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“For other animals have their natural ‘forethought’ which enables them to provide for themselves: whereas man lives by reason, which can attain to forethought only after long experience: so that children need to be instructed by their parents who are experienced. … Consequently a short space of time such as suffices for birds is not sufficient for the education of the offspring in the human species, and a great part of life is required for the purpose.”
St. Thomas Aquinas, Summa contra gentiles, III, 122

Your mother turns eighty, or ninety, or seventy, or any more advanced age. It is a real milestone in life–hers and yours. But how do you relate to your mother, after, dare I suggest it, you don’t really need a mother anymore? Indeed, is it not the place of parents to make themselves unnecessary?

This week my mother turns eighty, and it has given me pause. Aquinas suggests that in humans, unlike in other animals, parenting requires many years. Children need much example and training in doing what humans do—if they are to learn to live a truly good human life. If parents have done their part, even with notable shortcomings, they have rendered an irreplaceable service, one of actually infinite worth.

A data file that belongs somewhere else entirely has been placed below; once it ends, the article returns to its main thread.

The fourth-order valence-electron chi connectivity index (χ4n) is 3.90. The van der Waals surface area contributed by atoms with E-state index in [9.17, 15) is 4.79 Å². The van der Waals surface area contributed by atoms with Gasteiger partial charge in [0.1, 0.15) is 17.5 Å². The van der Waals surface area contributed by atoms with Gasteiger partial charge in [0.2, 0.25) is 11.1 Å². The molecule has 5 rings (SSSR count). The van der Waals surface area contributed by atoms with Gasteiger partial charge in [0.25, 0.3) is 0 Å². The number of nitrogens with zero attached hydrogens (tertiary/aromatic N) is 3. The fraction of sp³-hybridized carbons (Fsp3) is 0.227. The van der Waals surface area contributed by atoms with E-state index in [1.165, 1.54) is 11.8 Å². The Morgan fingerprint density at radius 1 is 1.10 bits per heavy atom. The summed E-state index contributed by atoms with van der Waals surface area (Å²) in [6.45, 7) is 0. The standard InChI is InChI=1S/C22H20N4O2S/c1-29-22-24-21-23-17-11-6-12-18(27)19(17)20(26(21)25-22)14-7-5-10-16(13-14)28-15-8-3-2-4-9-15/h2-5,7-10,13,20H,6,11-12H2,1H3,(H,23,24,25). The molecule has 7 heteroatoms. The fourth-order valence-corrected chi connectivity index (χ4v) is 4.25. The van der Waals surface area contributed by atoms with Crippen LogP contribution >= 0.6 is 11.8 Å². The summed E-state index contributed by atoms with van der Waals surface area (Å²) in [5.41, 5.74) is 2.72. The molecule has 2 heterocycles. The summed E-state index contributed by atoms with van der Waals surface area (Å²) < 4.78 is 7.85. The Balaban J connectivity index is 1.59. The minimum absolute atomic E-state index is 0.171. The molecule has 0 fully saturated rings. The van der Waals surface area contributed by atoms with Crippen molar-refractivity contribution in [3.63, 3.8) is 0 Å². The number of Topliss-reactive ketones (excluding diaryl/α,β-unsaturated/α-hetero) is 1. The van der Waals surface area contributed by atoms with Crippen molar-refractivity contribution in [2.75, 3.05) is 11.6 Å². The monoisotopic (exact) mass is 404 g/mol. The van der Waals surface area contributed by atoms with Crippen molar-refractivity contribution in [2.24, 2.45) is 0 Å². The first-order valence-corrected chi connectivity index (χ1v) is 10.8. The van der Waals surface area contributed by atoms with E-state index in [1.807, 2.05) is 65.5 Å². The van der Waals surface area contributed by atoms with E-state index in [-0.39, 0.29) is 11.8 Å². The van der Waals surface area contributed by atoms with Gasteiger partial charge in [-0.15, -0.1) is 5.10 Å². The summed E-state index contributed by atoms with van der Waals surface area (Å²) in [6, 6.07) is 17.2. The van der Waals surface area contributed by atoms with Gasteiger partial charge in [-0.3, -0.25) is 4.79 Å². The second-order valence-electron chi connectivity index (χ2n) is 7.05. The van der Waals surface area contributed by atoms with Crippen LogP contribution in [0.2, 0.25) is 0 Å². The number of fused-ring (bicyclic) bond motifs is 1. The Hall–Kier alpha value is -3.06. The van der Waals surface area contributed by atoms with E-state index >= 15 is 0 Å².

But especially if parents have fundamentally succeeded, their role diminishes as they grow older. Doesn’t it?

My father was not here to turn eighty in December; he passed away in September. But for the last couple years of his life he taught me a lesson I would perhaps not have learned from anyone else: how to grow feeble; and die. With grace.

I know I don’t absolutely need a father anymore—though I should still be learning from the example he set. Perhaps I don’t need a mother anymore either. But it is an amazing blessing that I still have one. One from whom I should still be attentive to learn, even as in other ways our roles shift and now I must serve. But ultimately it is not a question of need anyway; but one of a love, which I have confidence will never cease.

St. Thomas Aquinas (1215-1274) is considered by many to be the greatest theologian and philosopher of the Middle Ages. A Dominican friar, and Master of Theology at the University of Paris, he was known for his humility, and his single-minded devotion to teaching.

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